“I came in the first day and they said, ‘oh wow, the two girls that are supposed to work with you, with these 47 horses, are quitting,” he said. “So, I was by myself the next day, but I stayed there after my first day of training, I stayed there until about 9 o’clock at night, took pictures of all of the horses, took pictures of the fields, took pictures of all of the feed, and then it’s funny, I bought a stylus, and on all of their photos I wrote down their feed. They wore halters but the halters always rotated, it was musical halters. There was really no way to tell. At first it’s hard to tell different bays from different bays, chestnuts from chestnuts, and we have a lot of bays and we have a lot of chestnuts, more than anything else.”

Frame has not just worked with Thoroughbreds, he’s worked with English and Western, warmbloods and draft horses, and even bronc and bull riding.

“The way I actually got involved in it, is a horse tried to throw me off and I held on for dear life,” he said. “Next thing you know a guy approaches me and is like ‘Have you ever thought about bronc riding?’ I went over to the farm and they put me in the chute with the animal and at that moment, I realized I messed up. Because I’m like ‘Oh god.’ And I’m on it and we get out of the chute and it’s like all of everything I did, even though that TRF doesn’t apply to bronc riding, all of it was worth it. It made me feel good. And when I get off, I’m excited to work and network and everything else. I wouldn’t be bull riding if it weren’t for TRF. And I love it. I love everything about rodeos, I love everything about the equestrian in general.”

As diverse as the disciplines that he has worked in are, so too are the contacts that he has built up, thanks to the horse caring habits that TRF instilled in him.

“A lot of farms don’t like to change their water troughs every day. I do. My water troughs have to be cleaned and filled every day and filled to the brim because I need to know how much our horses are drinking. And that was one of the things I explained to the owners of the farm and they had never thought of that. And the previous place I had worked, they had never thought of that. And they were like, ‘wow, TRF is a really nice place’ and they had gotten ahold of Kim. Everybody’s been a fan of it. That right there is when I started networking. That right there is when I tried starting to spread the word for TRF because if I can come in and do these things, other people can.”

That can seem impossible for someone who is locked up and appears as though they will have no future and nothing to look forward to once they are in prison.

“When one of the men or women who are in these programs who have certainly gone through one of the roughest stages of their lives to find themselves in this situation they never dreamed they’d be in, and if there is something that our horses can do to give them hope that there is somewhere to go after this, that it’s going to get better, that there’s a path they can take that’s better than the one that led them there, that’s a really powerful thing,” Weir said. “I do not believe that the people at TRF give people hope. I 100 percent believe that it’s the horses at TRF that give people hope. That hope is what got Tyler through his program and it’s happening all across the country.”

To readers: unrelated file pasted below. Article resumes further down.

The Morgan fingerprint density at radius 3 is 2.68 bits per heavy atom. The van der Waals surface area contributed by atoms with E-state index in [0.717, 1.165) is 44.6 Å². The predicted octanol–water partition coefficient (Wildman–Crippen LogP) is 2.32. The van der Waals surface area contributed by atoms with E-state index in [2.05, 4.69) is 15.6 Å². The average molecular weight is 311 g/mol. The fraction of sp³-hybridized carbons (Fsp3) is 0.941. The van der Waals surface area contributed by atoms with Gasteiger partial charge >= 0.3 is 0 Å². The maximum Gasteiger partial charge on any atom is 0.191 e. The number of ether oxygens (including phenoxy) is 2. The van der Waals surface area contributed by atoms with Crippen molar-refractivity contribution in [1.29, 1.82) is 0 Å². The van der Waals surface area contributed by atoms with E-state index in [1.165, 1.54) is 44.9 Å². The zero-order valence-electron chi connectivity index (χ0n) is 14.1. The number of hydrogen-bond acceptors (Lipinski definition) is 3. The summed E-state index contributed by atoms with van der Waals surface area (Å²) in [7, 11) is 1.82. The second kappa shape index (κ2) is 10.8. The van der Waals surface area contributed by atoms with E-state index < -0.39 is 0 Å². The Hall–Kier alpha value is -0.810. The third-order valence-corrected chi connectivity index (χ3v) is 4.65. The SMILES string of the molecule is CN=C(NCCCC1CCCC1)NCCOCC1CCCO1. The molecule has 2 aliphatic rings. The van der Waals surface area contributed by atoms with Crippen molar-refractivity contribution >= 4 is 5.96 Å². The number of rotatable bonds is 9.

The only thing that unites the inmates, who come from all different backgrounds and experiences, is the crimes they committed and that shared hope for a better future than past.

“You don’t choose the people you work with,” Weir said. “You’re working with a bunch of people and you’ve got to find a way. They might not be the kind of guys who hang out together on a regular basis, but they got to the barn and the thing that mattered the most was the horses.”

The teams might not be filled with all-stars or first-round picks, but they come together and win in their own way.

“Everything else gets checked at the door. The horses are in charge and that happens over and over again at our programs,” Weir said. “Some guys might be like ‘I never want to talk to that guy. We don’t come from the same place. We don’t know each other. But here, we’re a team.’ And that might be one of my favorite things to observe. Because that’s a life skill. We might all be here with people we didn’t choose but the higher cause gets us to get our jobs done.”

The motivation to get the job done stems from the horse – no matter how difficult they are to work with.

“Greek Ruler was the first horse I ever worked with in TRF,” Frame said. “Greek will always hold a special place in my heart. Every time I see a horse, I see him. Every time I work with someone that is stubborn as an ass, I think of him and think ‘OK, well, this is how I dealt with him.’ ”

Olaf is one of those horses that remind Frame of Greek Ruler since getting out of prison. Even Frame’s thick blue sunglasses couldn’t hide his excitement for the now 10-year-old gelding.

“I love Olaf. Olaf is a gray Thoroughbred, he is 17 hands high and he is the love of my life,” Frame said. “I love that horse.”

Frame cares not only for the horses he works with, but for the inmates who are or have gone through the program. The networking that he does with other horsemen and women is not just for himself, but for others with the same experience from TRF Second Chances.

“That’s why I try to do what I do so when these guys come out (of prison) and they’re like ‘hey I did the TRF program’ then (employers) are like ‘well we know Tyler, we’ve seen and heard about Tyler, he was a good success story, so we’ll give you a chance,” Frame said. “It’s all about the next person, it really is.”

The next person and the next horse, from Promised Road to Greek Ruler to Olaf. Change and transformation can take form with a horse and another chance.

“Every horse leaves a special place in my heart,” Frame said. “Every horse, at the end of the day, will teach you something. The only thing I wish is that we had one for people who are not incarcerated. We could have a vocational shop at every high school and they could learn how to be a horseman. That would be the greatest thing.”